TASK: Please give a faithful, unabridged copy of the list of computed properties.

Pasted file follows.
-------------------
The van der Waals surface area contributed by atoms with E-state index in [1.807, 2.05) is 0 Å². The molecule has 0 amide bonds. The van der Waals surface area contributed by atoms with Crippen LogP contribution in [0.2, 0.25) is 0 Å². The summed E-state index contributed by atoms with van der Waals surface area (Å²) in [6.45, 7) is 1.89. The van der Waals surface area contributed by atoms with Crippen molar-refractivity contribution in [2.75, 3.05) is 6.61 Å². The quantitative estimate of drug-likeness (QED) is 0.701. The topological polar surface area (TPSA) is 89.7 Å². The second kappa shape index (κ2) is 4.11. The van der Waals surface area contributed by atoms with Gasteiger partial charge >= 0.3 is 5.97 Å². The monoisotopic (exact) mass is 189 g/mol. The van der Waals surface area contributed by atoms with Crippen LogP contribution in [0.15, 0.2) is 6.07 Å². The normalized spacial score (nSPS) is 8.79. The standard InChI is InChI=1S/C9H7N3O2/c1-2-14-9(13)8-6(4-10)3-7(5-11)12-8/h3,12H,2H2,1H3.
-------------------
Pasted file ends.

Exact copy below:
The van der Waals surface area contributed by atoms with E-state index in [1.807, 2.05) is 0 Å². The molecule has 0 amide bonds. The van der Waals surface area contributed by atoms with Crippen LogP contribution in [0.2, 0.25) is 0 Å². The summed E-state index contributed by atoms with van der Waals surface area (Å²) in [6.45, 7) is 1.89. The van der Waals surface area contributed by atoms with Crippen molar-refractivity contribution in [2.75, 3.05) is 6.61 Å². The quantitative estimate of drug-likeness (QED) is 0.701. The topological polar surface area (TPSA) is 89.7 Å². The second kappa shape index (κ2) is 4.11. The van der Waals surface area contributed by atoms with Gasteiger partial charge >= 0.3 is 5.97 Å². The monoisotopic (exact) mass is 189 g/mol. The van der Waals surface area contributed by atoms with Crippen LogP contribution in [0.15, 0.2) is 6.07 Å². The normalized spacial score (nSPS) is 8.79. The standard InChI is InChI=1S/C9H7N3O2/c1-2-14-9(13)8-6(4-10)3-7(5-11)12-8/h3,12H,2H2,1H3.